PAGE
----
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The following is an archive of a post made to our 'vox mailing list' by one of its subscribers.

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Re: [vox] a dual-boot system?
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Re: [vox] a dual-boot system?



Cylar Z wrote:
<snip>
Most likely I would accomplish this by converting his
computer to a dual-boot system, offering the option of
either Windows XP or Fedora Core 4 w/ GNOME.

At this point, let me say that I am already aware of
Linux's superiority to Windows in terms of stability
and vulnerability to security exploits.

My hesistation to implement Linux stems from two
potential problem areas:

1. I'm concerned about how smoothly an inexperienced
user such as my dad will make the transition from
Windows to a Linux-based GUI such as GNOME.

2. I'm concerned that the devices attached to the
system (digital camera, CD burner, printer/scanner/fax
unit) may not function properly under a Linux OS.  I
would imagine that many people can and do use a Linux
workstation with these devices, and that it's mostly a
question of finding the correct drivers. It seems,
however, that most manufacturers' driver download
pages don't include drivers for Linux OS's, only
Windows and sometimes Mac.

Open query: Is Fedora Core the best choice of the
available Linux distros given the background I've laid
out?

I wanted to use a dual-boot system because of #2, and
because I've recently learned to set one up. I figured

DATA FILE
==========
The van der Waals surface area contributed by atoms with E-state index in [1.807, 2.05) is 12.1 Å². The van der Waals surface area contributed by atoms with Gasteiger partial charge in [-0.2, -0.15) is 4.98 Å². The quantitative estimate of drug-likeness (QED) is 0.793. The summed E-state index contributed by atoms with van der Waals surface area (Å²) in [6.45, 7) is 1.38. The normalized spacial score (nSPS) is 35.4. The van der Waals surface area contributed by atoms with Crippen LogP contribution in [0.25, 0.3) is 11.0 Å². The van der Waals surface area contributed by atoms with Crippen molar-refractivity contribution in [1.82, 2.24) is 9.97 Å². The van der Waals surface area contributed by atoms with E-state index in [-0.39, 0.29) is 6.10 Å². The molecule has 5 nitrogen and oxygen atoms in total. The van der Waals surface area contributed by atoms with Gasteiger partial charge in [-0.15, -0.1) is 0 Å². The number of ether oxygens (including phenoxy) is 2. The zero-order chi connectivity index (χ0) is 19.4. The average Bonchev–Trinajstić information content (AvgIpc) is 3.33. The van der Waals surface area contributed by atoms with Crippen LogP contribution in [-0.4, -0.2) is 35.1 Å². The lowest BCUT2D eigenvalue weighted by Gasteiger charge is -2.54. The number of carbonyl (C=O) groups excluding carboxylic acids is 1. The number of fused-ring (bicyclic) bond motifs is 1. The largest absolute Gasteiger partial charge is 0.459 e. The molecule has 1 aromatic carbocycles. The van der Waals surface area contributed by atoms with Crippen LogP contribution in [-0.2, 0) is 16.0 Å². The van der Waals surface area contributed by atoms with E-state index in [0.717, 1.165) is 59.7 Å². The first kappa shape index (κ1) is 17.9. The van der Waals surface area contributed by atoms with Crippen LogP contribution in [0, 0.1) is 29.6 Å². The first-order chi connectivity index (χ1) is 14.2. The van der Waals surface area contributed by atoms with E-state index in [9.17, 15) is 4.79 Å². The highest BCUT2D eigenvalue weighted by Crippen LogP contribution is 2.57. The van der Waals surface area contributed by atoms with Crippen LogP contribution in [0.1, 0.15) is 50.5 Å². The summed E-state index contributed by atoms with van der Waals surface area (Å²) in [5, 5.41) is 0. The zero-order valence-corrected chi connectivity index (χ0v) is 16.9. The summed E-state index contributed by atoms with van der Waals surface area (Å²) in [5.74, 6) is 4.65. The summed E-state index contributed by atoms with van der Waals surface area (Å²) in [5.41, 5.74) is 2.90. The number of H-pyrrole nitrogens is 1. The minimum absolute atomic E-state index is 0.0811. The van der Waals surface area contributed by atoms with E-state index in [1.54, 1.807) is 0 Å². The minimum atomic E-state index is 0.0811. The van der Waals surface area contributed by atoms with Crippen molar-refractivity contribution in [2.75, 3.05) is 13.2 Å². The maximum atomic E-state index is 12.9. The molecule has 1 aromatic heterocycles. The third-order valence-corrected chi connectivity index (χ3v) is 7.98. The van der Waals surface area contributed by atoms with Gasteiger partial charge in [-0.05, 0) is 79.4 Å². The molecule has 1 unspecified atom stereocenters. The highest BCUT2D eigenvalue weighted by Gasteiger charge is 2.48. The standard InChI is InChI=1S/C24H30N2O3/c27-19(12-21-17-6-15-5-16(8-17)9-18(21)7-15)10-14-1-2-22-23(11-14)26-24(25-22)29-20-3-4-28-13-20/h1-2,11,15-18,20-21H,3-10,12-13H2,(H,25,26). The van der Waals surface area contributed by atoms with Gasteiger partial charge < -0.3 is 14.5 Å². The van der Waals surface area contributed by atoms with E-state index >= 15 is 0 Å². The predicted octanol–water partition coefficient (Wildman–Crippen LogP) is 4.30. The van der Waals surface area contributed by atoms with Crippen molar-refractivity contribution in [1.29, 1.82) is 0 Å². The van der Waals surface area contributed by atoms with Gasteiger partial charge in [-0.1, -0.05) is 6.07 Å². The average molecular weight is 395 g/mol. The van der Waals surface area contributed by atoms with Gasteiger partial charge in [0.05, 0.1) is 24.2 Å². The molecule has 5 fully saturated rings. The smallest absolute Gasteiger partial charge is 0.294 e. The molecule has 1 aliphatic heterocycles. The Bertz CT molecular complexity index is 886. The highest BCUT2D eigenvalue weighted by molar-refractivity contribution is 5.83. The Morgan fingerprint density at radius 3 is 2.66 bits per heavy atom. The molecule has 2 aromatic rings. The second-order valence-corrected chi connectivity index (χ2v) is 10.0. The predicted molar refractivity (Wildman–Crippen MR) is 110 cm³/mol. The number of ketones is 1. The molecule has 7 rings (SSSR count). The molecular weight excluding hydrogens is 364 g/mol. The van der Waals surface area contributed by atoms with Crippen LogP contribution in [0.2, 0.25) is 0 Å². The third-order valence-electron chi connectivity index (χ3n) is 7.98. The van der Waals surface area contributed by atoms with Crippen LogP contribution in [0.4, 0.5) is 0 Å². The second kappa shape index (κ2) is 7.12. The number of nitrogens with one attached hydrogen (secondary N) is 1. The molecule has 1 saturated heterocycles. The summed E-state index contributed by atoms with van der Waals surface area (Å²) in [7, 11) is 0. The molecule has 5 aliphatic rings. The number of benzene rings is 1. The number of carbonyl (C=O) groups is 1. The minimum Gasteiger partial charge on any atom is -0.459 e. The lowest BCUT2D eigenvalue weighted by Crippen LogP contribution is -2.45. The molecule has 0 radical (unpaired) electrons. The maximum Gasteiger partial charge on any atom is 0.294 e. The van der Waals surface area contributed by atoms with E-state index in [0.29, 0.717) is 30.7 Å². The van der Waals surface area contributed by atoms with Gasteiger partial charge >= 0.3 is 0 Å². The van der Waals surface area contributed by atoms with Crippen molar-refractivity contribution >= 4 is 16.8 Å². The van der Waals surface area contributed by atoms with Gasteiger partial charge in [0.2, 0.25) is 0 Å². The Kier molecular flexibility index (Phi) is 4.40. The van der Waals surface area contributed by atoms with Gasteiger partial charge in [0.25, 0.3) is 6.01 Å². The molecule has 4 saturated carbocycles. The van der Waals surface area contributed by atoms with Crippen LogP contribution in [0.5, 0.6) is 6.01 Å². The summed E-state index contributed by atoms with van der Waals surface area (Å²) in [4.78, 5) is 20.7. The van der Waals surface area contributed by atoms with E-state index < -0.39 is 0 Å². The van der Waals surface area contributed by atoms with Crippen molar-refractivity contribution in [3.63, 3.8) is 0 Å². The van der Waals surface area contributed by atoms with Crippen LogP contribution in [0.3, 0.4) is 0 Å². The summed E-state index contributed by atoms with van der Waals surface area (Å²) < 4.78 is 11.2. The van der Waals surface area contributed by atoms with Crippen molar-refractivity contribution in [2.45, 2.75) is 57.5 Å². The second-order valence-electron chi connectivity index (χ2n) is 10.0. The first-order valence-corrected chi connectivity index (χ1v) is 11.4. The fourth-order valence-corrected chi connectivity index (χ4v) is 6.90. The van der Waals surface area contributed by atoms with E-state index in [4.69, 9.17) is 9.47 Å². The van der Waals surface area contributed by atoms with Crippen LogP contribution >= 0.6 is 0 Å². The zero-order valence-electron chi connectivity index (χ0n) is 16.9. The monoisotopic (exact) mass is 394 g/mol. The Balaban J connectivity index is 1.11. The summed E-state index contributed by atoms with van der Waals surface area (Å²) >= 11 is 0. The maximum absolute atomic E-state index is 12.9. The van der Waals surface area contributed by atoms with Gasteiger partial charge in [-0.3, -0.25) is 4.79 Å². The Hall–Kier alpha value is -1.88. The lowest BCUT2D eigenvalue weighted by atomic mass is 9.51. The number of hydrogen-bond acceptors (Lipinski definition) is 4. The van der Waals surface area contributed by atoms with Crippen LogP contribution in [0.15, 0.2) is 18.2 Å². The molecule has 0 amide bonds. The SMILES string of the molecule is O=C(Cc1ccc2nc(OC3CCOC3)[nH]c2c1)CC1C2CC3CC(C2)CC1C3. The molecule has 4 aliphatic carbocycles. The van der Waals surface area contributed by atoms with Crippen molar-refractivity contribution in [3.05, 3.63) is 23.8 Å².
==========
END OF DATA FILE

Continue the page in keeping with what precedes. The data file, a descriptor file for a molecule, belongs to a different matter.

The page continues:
in a worse-case scenario, my father could use Linux
for day-to-day websurfing (he uses DSL), then reboot
into Windows for the infrequent occasions that he
wants to hook up his camera or print something.

As a third potential problem area, I'm only a novice
Linux user myself. I'm taking night classes on the
subject and reading books to try and improve my skill,
but at this time I'm going to have trouble fixing any
technical issues that arise from the use of Linux,
having been a Windows user for years before beginning
to dabble with Linux.

<snip>
There has been a bunch of good advice already, but I didn't see anyone comment on the dual-boot issue. I find dual-boot setups to work well enough; just make sure you set aside a large FAT32 partition for data to be accessed from both Windows and Linux. Also, the easiest way to proceed is to install windows first, and then whichever linux distribution you are most comfortable with. Personally, I am a KDE user, which I find much more analogous to windows than GNOME. Fedora has all of KDE; you just have to choose to install those packages.

Jonathan
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